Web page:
Prizes for poets
Jean Sprackland - 4 October 2009
Hello and welcome! I'll be here throughout this term, blogging about some of the things I'm doing between now and Christmas. The coming week is dominated by the Forward Poetry Prizes, which will be announced this Wednesday evening.
Forward Prize night is one of a handful of occasions when poetry gets a little bit of the limelight - it doesn't have the profile of the Turner Prize or the Man Booker Award, but it does raise poetry's visibility for a few days. This year I'm on the judging panel, along with Josephine Hart, Tishani Doshi, David Harsent and Nicholas Wroe. The five of us will be spending Tuesday locked in a room at Forward's offices in London until we arrive at a decision in each of the three categories: Best Collection, Best First Collection and Best Single Poem.
Judging a book prize is a mixed blessing. It's an honour to be asked, of course. And there are all those juicy new books to read. On the other hand... well, there are all those juicy new books to read. Hundreds of them. They arrived in instalments throughout the summer - boxes heaved out of the van and up the path by an increasingly taciturn delivery man. Finding space for them in my tiny office was just the start. They were all going to have to be read.
Poetry is by nature so dense and complex, you simply can't read very much of it in one sitting. It's a slow-burn experience, taking its time to release meaning in the way a cake in the oven takes time to release its delicious aroma. Some of the books were never going to make it to that stage , but when one did catch my attention I found I had to read slowly, returning again and again, letting it work on me gradually. It just wasn't something I could rush.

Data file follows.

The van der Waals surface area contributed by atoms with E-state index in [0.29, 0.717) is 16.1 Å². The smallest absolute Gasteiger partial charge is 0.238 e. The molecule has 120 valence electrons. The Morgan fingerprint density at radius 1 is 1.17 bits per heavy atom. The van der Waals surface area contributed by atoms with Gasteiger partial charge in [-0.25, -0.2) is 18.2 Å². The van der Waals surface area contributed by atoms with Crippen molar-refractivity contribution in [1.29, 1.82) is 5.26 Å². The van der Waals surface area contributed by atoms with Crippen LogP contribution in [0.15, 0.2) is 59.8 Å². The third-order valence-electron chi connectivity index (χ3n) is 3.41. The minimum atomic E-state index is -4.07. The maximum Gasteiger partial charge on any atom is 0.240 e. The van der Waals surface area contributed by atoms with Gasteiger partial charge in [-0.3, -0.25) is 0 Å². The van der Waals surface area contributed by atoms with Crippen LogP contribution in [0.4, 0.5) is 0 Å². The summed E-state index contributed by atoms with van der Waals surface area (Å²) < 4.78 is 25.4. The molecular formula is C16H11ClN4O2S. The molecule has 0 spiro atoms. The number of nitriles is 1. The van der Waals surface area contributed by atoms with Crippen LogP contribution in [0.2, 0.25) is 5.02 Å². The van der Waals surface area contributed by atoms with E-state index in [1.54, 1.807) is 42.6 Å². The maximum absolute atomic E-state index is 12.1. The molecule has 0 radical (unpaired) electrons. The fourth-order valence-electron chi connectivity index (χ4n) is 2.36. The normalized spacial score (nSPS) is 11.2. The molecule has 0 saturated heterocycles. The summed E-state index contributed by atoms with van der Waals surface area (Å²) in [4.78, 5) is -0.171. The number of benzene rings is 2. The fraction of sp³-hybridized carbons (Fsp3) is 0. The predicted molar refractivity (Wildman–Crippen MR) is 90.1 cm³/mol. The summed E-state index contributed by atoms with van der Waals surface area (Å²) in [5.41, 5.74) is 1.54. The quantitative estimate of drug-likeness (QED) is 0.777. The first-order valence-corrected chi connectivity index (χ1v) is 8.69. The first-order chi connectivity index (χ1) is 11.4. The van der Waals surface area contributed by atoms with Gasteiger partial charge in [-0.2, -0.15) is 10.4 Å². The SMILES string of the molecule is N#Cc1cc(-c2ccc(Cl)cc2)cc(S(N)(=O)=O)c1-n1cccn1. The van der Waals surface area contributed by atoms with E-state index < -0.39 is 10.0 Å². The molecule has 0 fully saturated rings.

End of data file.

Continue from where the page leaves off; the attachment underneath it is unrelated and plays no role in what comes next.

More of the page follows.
There are plenty of worse ways to let a summer slip by. There were delights in that reading - the surprise of discovering a new poet, or of finding an old favourite saying something new. There were moments of revelation and recognition. If I'd been feeling rather jaded, it reconnected me with the pleasure of reading.
By getting involved in making a judgement, you stick your head above the parapet and invite the rest of the poetry world to take shots at you. It doesn't matter how seriously we take the job, how long we agonise or how strenuously we point out that there are many more good books than places on the shortlist - some people will not be pleased with the result.
Then there are those who disapprove of the whole business of poetry prizes. It's true that pitting one book against another can feel artificial, a bit like comparing animals to oranges (to quote the great Arto Lindsay). Furthermore, in a world where finding a publisher for your work is like passing a camel through the eye of a needle, do we really need yet another element of competition?
It's a fair question. Still, the effect of having one of your books shortlisted for an award can make a dramatic difference to your writing life. It raises the profile of the work, and in an environment in which many poetry books sell fewer than 500 copies the extra attention can bring vital new readers. It can boost confidence too, encouraging poets early in their careers to experiment and take risks in their future writing. As a way of identifying "the best new books", prizes for poets are far from perfect... but as a way of highlighting exciting new work and celebrating the state poetry is in, it works. So here's to Wednesday, and a chance to celebrate.